Larian also knows a great way to reward a hard-working hero, and thatís by making you the lord of a base. Once the master of a Battle Tower, you will host numerous assistants and trainers that will do everything from fetch ingredients for potions and enchantments to using those ingredients to brew potions and enchant arms. The crew also assists one another on your behalf, with each expert aiding the three runners from their platforms. By offering better weapons (skill trainer), armor (blacksmith and enchanter), and first aid (alchemist), the runners will be able to fend off attackers to bring back your requested ingredients. The others help you as well, of course, by brewing your potions, enchanting your armor, upping your skill levels, and animating makeshift undead creatures. There is even a singer and dancer to entertain as you sit hunched over on the throne, Conan style. I would have liked for this segment to be more involved, maybe sending out on the armed runners on the menial quests that have been out-leveled, but it does offer a nice change of pace.
But for all of the things that Divinity II does well, and it does indeed to a good many things well, it is also marred by innumerous technical and design flaws. The technical problems are many and are immediately obvious. Draw-in, pop-up, tearing, and skittish framerates are a constant. No matter where you are or what you are doing, something goes awry once you start moving. I had actually become accustomed to many of the problems by the end, but even then the game managed to surprise me. Animations are also frequently devastated by these problems, with deathblows often ending in awkward slow-motion summersaults. Melee is also made difficult, because it can be hard to judge when to swing or what skill to engage; likewise, fighting at range is also problematic because enemies might not be seen, only felt. Worse is whenever enemies ambush you but donít load until after they have landed an attack or two. The absence of character models also occurs during conversations, making for some very confusing situations. Morphing into the dragon always brings a small load, and any time you spend in the air is filled with slowdown. With that in mind, itís more as if Divinity II is like playing an MMO under heavy lag.
The engine isnít the only thing that couldíve used a little more polish, either. Some of problems have to do with the loss of precision when moving from a mouse to an analog stick Ė targeting smaller items is often a pain Ė while others are all its own. A welcomed pause mechanic is used to easier target enemies during the heat of battle, but even then it can be taxing to land a hit on larger creatures; however, if you prefer action, you can play without pausing and use a lock-on feature for targeting. There is also a distinct lack of interesting enemies. Just as interesting as many of the people and creatures you encounter, those you fight tend to be very bland and spawn from a mere handful of creature types; I lost count of how many skeletons, imps, and robbers I killed. On top of that, the protagonist, Damian, looks like he stepped right out of Mortal Kombat 4 - and is about as interesting. But unlike MMOs, there arenít any other people to liven up the largely lifeless world, giving it an unfinished feel. And beware, some quest text might not show up; thank goodness for FAQs. Divinity II manages to be a strange combination of the imaginative and the generic while surprisingly far surpassing some expectations and not coming close to meeting others.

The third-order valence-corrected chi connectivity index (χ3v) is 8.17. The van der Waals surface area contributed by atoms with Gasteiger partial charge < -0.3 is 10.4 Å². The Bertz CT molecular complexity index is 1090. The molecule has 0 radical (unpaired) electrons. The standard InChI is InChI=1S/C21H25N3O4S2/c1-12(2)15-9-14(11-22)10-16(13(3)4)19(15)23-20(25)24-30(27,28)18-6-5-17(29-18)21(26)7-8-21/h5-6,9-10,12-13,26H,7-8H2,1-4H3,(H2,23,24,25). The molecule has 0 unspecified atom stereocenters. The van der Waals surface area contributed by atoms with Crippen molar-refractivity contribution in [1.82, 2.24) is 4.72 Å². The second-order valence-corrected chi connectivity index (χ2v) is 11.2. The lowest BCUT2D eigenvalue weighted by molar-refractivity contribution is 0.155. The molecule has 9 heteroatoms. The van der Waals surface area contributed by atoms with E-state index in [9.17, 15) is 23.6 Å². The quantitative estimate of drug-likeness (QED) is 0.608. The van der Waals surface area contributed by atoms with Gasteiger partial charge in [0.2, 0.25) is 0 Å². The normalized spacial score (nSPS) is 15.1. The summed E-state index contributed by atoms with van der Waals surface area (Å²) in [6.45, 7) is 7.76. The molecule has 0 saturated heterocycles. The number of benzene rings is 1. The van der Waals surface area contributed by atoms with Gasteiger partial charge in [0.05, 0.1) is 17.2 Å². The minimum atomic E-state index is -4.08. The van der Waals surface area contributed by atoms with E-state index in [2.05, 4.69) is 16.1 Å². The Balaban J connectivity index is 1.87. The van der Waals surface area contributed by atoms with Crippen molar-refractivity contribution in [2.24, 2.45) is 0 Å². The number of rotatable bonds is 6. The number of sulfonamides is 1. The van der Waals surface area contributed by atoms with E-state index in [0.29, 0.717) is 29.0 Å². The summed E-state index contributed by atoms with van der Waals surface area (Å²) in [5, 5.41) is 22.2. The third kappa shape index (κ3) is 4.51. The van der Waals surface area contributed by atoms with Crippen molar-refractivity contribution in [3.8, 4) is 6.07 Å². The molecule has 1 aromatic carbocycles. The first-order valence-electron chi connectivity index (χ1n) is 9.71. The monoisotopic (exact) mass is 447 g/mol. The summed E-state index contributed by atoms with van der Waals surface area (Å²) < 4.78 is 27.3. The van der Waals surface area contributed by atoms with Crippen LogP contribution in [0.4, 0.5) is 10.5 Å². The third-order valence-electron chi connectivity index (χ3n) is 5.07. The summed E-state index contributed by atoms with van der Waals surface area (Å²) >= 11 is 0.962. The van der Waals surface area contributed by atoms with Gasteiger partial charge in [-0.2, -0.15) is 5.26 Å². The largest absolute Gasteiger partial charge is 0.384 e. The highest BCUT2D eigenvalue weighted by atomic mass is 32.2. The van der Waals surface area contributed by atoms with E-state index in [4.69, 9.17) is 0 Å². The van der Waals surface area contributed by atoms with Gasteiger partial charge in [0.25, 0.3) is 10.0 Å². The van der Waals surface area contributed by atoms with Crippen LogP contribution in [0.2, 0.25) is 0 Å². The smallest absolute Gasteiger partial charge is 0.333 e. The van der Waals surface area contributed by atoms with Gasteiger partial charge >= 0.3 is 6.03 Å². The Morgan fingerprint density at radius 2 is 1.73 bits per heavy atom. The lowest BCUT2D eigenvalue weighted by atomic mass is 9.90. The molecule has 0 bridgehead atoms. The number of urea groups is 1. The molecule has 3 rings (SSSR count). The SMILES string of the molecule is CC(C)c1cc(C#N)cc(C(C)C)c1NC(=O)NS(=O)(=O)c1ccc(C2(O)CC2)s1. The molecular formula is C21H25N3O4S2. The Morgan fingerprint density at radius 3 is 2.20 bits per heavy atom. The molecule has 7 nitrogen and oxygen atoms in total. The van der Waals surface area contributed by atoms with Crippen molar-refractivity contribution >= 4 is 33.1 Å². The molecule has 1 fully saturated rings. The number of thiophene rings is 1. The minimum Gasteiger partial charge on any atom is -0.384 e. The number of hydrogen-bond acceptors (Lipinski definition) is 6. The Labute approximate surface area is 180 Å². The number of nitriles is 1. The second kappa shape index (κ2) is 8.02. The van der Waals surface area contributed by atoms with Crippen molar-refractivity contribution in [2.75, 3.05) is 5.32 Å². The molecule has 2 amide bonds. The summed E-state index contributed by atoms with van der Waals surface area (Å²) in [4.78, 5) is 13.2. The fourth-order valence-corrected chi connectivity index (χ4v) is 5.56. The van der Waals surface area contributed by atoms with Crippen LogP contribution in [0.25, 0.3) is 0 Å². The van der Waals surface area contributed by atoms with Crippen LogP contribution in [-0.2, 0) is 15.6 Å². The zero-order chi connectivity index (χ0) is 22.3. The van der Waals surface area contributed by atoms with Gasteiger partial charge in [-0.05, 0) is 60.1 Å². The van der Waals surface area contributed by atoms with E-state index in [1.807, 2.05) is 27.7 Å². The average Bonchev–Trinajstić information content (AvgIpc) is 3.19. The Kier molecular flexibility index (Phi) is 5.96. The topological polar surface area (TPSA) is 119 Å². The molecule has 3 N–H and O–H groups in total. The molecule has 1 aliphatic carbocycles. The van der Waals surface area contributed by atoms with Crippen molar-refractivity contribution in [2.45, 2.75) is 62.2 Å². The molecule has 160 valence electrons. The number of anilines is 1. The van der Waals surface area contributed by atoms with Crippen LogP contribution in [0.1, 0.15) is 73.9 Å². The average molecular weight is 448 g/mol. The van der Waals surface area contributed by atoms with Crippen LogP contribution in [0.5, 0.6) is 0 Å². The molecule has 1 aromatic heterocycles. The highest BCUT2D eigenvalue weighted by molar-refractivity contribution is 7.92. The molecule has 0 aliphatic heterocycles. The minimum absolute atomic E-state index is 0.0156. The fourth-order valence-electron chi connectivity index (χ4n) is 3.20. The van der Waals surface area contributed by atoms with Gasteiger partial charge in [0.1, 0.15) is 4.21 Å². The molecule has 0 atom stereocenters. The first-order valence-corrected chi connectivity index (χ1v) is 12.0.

So much potential squandered. Itís tough when a game is rich in so many ways that it comes so close to being great yet canít get itself together. Still, even with Divinity II: Ego Draconisí problems, I still had a good time venturing around Rivellon. As much as I actually did enjoy Divinity II, however, I canít give it a blanket recommendation because there are times when its faults are genuinely shocking. There have already been patches, but much work remains to be done, as I ran into a nasty loading bug amidst all of the other problems. For the patient and forgiving fan of the genre, there is a good chance that you will get a lot out of Divinity II. For most people, however, its eccentricities and nuances wonít be enough to stave off the mounting disappointment as each problem finds new and more creative ways to reemerge and frustrate.
(This review is based on a retail copy provided by the publisher.)